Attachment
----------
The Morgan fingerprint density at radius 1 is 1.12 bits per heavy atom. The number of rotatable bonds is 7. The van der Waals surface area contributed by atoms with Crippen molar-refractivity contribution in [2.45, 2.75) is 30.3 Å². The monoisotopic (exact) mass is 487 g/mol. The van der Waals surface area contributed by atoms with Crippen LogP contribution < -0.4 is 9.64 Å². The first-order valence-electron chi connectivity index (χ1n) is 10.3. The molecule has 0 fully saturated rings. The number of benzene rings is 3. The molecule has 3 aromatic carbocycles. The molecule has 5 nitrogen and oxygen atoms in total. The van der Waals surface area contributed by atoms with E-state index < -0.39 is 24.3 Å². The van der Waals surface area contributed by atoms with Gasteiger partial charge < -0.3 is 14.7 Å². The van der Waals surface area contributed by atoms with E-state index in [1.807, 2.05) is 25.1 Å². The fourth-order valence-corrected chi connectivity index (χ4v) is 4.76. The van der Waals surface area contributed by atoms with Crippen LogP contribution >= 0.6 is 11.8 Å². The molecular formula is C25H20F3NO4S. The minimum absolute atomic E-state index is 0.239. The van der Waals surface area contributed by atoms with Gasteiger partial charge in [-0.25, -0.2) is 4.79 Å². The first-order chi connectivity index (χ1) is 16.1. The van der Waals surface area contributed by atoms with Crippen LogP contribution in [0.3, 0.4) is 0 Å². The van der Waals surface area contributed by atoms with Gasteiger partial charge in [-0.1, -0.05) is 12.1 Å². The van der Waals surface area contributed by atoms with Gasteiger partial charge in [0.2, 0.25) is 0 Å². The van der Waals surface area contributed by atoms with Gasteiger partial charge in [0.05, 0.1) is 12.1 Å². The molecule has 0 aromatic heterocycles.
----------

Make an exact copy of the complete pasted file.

The Morgan fingerprint density at radius 1 is 1.12 bits per heavy atom. The number of rotatable bonds is 7. The van der Waals surface area contributed by atoms with Crippen molar-refractivity contribution in [2.45, 2.75) is 30.3 Å². The monoisotopic (exact) mass is 487 g/mol. The van der Waals surface area contributed by atoms with Crippen LogP contribution < -0.4 is 9.64 Å². The first-order valence-electron chi connectivity index (χ1n) is 10.3. The molecule has 0 fully saturated rings. The number of benzene rings is 3. The molecule has 3 aromatic carbocycles. The molecule has 5 nitrogen and oxygen atoms in total. The van der Waals surface area contributed by atoms with E-state index < -0.39 is 24.3 Å². The van der Waals surface area contributed by atoms with Gasteiger partial charge < -0.3 is 14.7 Å². The van der Waals surface area contributed by atoms with E-state index in [1.807, 2.05) is 25.1 Å². The fourth-order valence-corrected chi connectivity index (χ4v) is 4.76. The van der Waals surface area contributed by atoms with Crippen LogP contribution >= 0.6 is 11.8 Å². The molecular formula is C25H20F3NO4S. The minimum absolute atomic E-state index is 0.239. The van der Waals surface area contributed by atoms with Gasteiger partial charge in [-0.25, -0.2) is 4.79 Å². The first-order chi connectivity index (χ1) is 16.1. The van der Waals surface area contributed by atoms with Crippen LogP contribution in [0.3, 0.4) is 0 Å². The van der Waals surface area contributed by atoms with Gasteiger partial charge in [-0.1, -0.05) is 12.1 Å². The van der Waals surface area contributed by atoms with Gasteiger partial charge in [0.2, 0.25) is 0 Å². The van der Waals surface area contributed by atoms with Gasteiger partial charge in [0.05, 0.1) is 12.1 Å². The molecule has 0 aromatic heterocycles.